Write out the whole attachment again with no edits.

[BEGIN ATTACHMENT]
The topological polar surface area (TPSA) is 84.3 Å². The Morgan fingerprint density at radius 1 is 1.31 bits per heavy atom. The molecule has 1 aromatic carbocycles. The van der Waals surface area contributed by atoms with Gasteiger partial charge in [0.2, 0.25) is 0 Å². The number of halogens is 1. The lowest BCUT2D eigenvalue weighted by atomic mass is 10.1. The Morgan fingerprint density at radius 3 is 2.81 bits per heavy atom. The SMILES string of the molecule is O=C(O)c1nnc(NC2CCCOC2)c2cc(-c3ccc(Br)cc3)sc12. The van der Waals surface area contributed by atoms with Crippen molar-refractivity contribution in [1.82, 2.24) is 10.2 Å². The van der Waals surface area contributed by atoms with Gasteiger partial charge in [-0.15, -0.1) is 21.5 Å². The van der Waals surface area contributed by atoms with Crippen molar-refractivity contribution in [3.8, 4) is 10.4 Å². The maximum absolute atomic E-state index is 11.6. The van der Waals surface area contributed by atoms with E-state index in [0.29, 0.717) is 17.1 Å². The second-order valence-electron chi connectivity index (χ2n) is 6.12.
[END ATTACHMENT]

The topological polar surface area (TPSA) is 84.3 Å². The Morgan fingerprint density at radius 1 is 1.31 bits per heavy atom. The molecule has 1 aromatic carbocycles. The van der Waals surface area contributed by atoms with Gasteiger partial charge in [0.2, 0.25) is 0 Å². The number of halogens is 1. The lowest BCUT2D eigenvalue weighted by atomic mass is 10.1. The Morgan fingerprint density at radius 3 is 2.81 bits per heavy atom. The SMILES string of the molecule is O=C(O)c1nnc(NC2CCCOC2)c2cc(-c3ccc(Br)cc3)sc12. The van der Waals surface area contributed by atoms with Crippen molar-refractivity contribution in [1.82, 2.24) is 10.2 Å². The van der Waals surface area contributed by atoms with Gasteiger partial charge in [-0.15, -0.1) is 21.5 Å². The van der Waals surface area contributed by atoms with Crippen molar-refractivity contribution in [3.8, 4) is 10.4 Å². The maximum absolute atomic E-state index is 11.6. The van der Waals surface area contributed by atoms with E-state index in [0.29, 0.717) is 17.1 Å². The second-order valence-electron chi connectivity index (χ2n) is 6.12.